How to Immunize Yourself Against Vaccine Propaganda

How to Immunize Yourself Against Vaccine Propaganda

A New York Times editorial attacks “anti-vaxxers” as “the enemy”, but it’s the Times editors who are dangerously irrational and ignorant of the science.

On January 19, 2019, the New York Times published an editorial mischaracterizing anyone who dares to criticize or dissent from public vaccine policy as dangerously irrational and ignorant.1 In doing so, the Times avoided having to seriously address any of the countless legitimate concerns that parents have today about vaccinating their children according to the CDC’s routine childhood vaccine schedule. Consequently, the Times fulfills the mainstream media’s typical function of manufacturing consent for government policy by manipulating public opinion through deception.2 In this case, the consent being manufactured in service of the state is for public vaccine policy, which constitutes a serious threat to both our health and our liberty.

What the Times editorial represents is not journalism, but public policy advocacy. And to persuade its readers to strictly comply with the CDC’s vaccine schedule, the Timesblatantly lies to its readers both about the nature of the debate and what science tells us about vaccine safety and effectiveness.

The first clue that the Times editorial aims to avoid any serious discussion of the issue is the title: “How to Inoculate Against Anti-Vaxxers”. The term “anti-vaxxer”, of course, is the derogatory label that the media apply to anyone who dares to question public vaccine policy. It is reflective of the mainstream media’s routine use of ad hominemargumentation in lieu of reasoned discourse. Rather than substantively addressing their arguments, the media simply dismiss the views of and personally attack critics and dissenters—and this Times editorial is certainly no exception.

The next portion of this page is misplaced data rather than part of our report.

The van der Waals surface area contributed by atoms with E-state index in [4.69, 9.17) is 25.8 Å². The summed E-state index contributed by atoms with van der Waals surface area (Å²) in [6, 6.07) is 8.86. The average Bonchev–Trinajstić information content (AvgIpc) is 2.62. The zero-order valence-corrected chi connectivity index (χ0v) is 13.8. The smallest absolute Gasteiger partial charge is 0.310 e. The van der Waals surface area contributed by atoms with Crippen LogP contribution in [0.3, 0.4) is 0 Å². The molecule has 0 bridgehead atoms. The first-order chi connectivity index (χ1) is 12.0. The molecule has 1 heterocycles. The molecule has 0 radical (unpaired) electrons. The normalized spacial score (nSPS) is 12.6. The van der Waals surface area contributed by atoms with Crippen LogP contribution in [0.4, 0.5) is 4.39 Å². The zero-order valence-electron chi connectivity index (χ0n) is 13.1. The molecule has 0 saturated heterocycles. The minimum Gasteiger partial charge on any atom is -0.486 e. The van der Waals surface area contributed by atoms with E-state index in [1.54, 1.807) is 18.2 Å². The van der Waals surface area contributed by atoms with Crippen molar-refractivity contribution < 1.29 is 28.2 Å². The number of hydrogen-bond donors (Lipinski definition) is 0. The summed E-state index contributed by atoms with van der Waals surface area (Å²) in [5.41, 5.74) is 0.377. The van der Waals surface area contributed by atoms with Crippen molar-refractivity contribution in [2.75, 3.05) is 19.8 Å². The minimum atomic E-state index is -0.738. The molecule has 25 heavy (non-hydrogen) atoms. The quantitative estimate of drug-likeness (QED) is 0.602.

The second clue is in the editorial’s subtitle: “The no-vaccine crowd has persuaded a lot of people. But public health can prevail.” To equate public vaccine policy with “public health”, of course, is the fallacy of begging the question. It presumes the proposition to be proven, which is that vaccinating the US childhood population according to the CDC’s schedule is the best way to achieve a healthy population. Many parents, researchers, doctors, and scientists strongly and reasonably disagree.

The Times would have us believe that the science on vaccines is settled. The reality is that there is a great deal of debate and controversy in the scientific literature about the safety and effectiveness of CDC-recommended vaccines. The demonstrable truth of the matter, as the Times editorial so amply illustrates, is that what the government and media sayscience says about vaccines and what science actually tells us are two completely different and contradictory things.